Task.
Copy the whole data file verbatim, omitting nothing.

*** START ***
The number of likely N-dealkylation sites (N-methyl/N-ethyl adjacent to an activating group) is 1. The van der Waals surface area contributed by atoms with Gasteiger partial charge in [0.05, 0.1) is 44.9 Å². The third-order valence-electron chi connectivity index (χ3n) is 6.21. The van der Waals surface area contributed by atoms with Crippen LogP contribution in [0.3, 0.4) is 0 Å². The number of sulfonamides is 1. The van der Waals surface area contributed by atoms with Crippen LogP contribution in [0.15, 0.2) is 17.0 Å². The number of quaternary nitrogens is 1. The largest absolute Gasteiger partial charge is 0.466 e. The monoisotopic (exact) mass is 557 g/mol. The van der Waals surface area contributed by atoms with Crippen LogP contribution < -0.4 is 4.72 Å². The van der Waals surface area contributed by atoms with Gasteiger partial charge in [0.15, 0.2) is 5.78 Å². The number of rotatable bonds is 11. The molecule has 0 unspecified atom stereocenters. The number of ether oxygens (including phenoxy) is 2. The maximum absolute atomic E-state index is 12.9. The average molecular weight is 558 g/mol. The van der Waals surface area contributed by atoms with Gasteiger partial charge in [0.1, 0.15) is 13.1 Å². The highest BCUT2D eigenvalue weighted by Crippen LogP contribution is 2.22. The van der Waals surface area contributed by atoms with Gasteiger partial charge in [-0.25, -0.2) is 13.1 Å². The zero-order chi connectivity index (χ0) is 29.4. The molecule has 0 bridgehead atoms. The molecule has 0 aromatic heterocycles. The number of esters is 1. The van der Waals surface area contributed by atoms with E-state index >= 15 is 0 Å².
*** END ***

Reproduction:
The number of likely N-dealkylation sites (N-methyl/N-ethyl adjacent to an activating group) is 1. The van der Waals surface area contributed by atoms with Gasteiger partial charge in [0.05, 0.1) is 44.9 Å². The third-order valence-electron chi connectivity index (χ3n) is 6.21. The van der Waals surface area contributed by atoms with Crippen LogP contribution in [0.3, 0.4) is 0 Å². The number of sulfonamides is 1. The van der Waals surface area contributed by atoms with Crippen LogP contribution in [0.15, 0.2) is 17.0 Å². The number of quaternary nitrogens is 1. The largest absolute Gasteiger partial charge is 0.466 e. The monoisotopic (exact) mass is 557 g/mol. The van der Waals surface area contributed by atoms with Crippen LogP contribution < -0.4 is 4.72 Å². The van der Waals surface area contributed by atoms with Gasteiger partial charge in [0.15, 0.2) is 5.78 Å². The number of rotatable bonds is 11. The molecule has 0 unspecified atom stereocenters. The number of ether oxygens (including phenoxy) is 2. The maximum absolute atomic E-state index is 12.9. The average molecular weight is 558 g/mol. The van der Waals surface area contributed by atoms with Gasteiger partial charge in [0.1, 0.15) is 13.1 Å². The highest BCUT2D eigenvalue weighted by Crippen LogP contribution is 2.22. The van der Waals surface area contributed by atoms with Gasteiger partial charge in [-0.25, -0.2) is 13.1 Å². The zero-order chi connectivity index (χ0) is 29.4. The molecule has 0 bridgehead atoms. The molecule has 0 aromatic heterocycles. The number of esters is 1. The van der Waals surface area contributed by atoms with E-state index >= 15 is 0 Å².